Born at Florence about 1243; d. there 31 October, 1320. After studying in various great European schools, he became a Dominican, 1267; was a professor in several convents of Tuscany (1272-99), made a pilgrimage to the Holy Land (1288), and then travelled for many years as a missionary in western Asia, having his chief headquarters at Bagdad. He returned to Florence before 1302, and was chosen to high offices in his order. His "Itinerarium" (written about 1288-91; published in the original Latin at Leipzig ; 1864; in Italian at Florence, 1793; in French at Paris, 1877) was intended as a guide-book for missionaries, and is an interesting description of the Oriental countries visited by him. The "Epistolæ de Perditione Acconis" are five letters in the form of lamentations over the fall of Ptolemais (written about 1292, published at Paris, 1884). Ricoldo's best known work is the "Contra Legem Sarracenorum", written at Bagdad, which has been very popular as a polemical source against Mohammedanism, and has been often edited (first published at Seville, 1500). The "Christianæ Fidei Confessio facta Sarracenis" (printed at Basle, 1543) is attributed to Ricoldo, and was probably written about the same time as the above mentioned works. Other works are: "Contra errores Judæorum" ( manuscript at Florence); "Libellus contra nationes orientales" ( manuscripts at Florence and Paris ); "Contra Sarracenos et Alcoranum" ( manuscript at Paris ); "De variis religionibus" ( manuscript at Turin ). Very probably the last three works were written after his return to Europe. Ricoldo is also known to have written two theological works--a defence of the doctrines of St. Thomas (in collaboration with John of Pistoia, about 1285) and a commentary on the "Libri sententiarum" (before 1288). Ricoldo began a translation of the Koran about 1290, but it is not known whether this work was completed.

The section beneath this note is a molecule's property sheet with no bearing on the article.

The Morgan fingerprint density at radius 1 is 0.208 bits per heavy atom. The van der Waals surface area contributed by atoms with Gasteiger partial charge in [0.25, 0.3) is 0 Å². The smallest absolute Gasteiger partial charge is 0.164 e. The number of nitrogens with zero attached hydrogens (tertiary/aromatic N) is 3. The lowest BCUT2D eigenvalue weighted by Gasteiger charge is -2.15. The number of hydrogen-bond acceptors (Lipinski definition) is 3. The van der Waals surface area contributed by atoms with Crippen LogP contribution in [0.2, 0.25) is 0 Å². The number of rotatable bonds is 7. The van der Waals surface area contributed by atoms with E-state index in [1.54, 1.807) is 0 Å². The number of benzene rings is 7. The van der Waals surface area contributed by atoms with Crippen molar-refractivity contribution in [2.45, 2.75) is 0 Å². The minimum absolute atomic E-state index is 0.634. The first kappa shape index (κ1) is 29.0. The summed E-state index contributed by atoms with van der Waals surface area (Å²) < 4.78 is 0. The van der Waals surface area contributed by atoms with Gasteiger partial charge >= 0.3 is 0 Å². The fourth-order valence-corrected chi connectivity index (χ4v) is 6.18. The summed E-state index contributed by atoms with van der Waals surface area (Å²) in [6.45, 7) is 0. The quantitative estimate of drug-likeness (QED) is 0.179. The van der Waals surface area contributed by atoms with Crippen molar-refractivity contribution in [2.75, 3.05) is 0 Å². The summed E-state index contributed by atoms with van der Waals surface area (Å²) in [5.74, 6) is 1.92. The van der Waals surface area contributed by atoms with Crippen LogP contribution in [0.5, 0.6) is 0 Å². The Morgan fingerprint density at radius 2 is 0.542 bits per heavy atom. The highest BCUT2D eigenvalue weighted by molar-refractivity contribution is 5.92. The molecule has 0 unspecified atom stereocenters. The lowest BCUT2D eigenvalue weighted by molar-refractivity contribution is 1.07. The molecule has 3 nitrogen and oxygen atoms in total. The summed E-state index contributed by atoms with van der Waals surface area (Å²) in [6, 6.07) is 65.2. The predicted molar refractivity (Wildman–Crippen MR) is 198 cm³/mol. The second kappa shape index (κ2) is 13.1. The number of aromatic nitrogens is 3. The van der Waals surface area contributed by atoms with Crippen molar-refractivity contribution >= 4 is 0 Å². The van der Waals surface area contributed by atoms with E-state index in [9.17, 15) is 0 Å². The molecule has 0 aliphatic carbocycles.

23rd Psalm Holy Card
The Catholic Encyclopedia is the most comprehensive resource on Catholic teaching, history, and information ever gathered in all of human history. This easy-to-search online version was originally printed in fifteen hardcopy volumes.
Designed to present its readers with the full body of Catholic teaching, the Encyclopedia contains not only precise statements of what the Church has defined, but also an impartial record of different views of acknowledged authority on all disputed questions, national, political or factional. In the determination of the truth the most recent and acknowledged scientific methods are employed, and the results of the latest research in theology, philosophy, history, apologetics, archaeology, and other sciences are given careful consideration.
No one who is interested in human history, past and present, can ignore the Catholic Church, either as an institution which has been the central figure in the civilized world for nearly two thousand years, decisively affecting its destinies, religious, literary, scientific, social and political, or as an existing power whose influence and activity extend to every part of the globe. In the past century the Church has grown both extensively and intensively among English-speaking peoples. Their living interests demand that they should have the means of informing themselves about this vast institution, which, whether they are Catholics or not, affects their fortunes and their destiny.
Copyright © Catholic Encyclopedia. Robert Appleton Company New York, NY. Volume 1: 1907; Volume 2: 1907; Volume 3: 1908; Volume 4: 1908; Volume 5: 1909; Volume 6: 1909; Volume 7: 1910; Volume 8: 1910; Volume 9: 1910; Volume 10: 1911; Volume 11: - 1911; Volume 12: - 1911; Volume 13: - 1912; Volume 14: 1912; Volume 15: 1912
Catholic Online Catholic Encyclopedia Digital version Compiled and Copyright © Catholic Online